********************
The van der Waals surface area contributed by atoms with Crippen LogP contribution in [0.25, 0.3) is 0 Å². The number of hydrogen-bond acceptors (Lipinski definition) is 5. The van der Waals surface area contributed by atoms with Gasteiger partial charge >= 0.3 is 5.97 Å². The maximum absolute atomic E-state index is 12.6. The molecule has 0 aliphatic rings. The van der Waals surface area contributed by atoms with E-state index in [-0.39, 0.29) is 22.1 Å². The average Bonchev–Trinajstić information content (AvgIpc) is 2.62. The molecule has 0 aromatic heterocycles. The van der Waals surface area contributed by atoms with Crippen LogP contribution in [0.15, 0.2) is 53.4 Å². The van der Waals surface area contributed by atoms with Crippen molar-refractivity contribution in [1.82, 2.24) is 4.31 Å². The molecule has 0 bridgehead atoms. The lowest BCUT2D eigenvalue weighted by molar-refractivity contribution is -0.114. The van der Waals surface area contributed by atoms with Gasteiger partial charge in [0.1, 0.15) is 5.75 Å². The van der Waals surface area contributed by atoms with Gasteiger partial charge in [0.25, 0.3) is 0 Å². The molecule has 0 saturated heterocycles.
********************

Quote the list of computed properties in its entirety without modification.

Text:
The van der Waals surface area contributed by atoms with Crippen LogP contribution in [0.25, 0.3) is 0 Å². The number of hydrogen-bond acceptors (Lipinski definition) is 5. The van der Waals surface area contributed by atoms with Gasteiger partial charge >= 0.3 is 5.97 Å². The maximum absolute atomic E-state index is 12.6. The molecule has 0 aliphatic rings. The van der Waals surface area contributed by atoms with E-state index in [-0.39, 0.29) is 22.1 Å². The average Bonchev–Trinajstić information content (AvgIpc) is 2.62. The molecule has 0 aromatic heterocycles. The van der Waals surface area contributed by atoms with Crippen LogP contribution in [0.15, 0.2) is 53.4 Å². The van der Waals surface area contributed by atoms with Crippen molar-refractivity contribution in [1.82, 2.24) is 4.31 Å². The molecule has 0 bridgehead atoms. The lowest BCUT2D eigenvalue weighted by molar-refractivity contribution is -0.114. The van der Waals surface area contributed by atoms with Gasteiger partial charge in [0.1, 0.15) is 5.75 Å². The van der Waals surface area contributed by atoms with Gasteiger partial charge in [0.25, 0.3) is 0 Å². The molecule has 0 saturated heterocycles.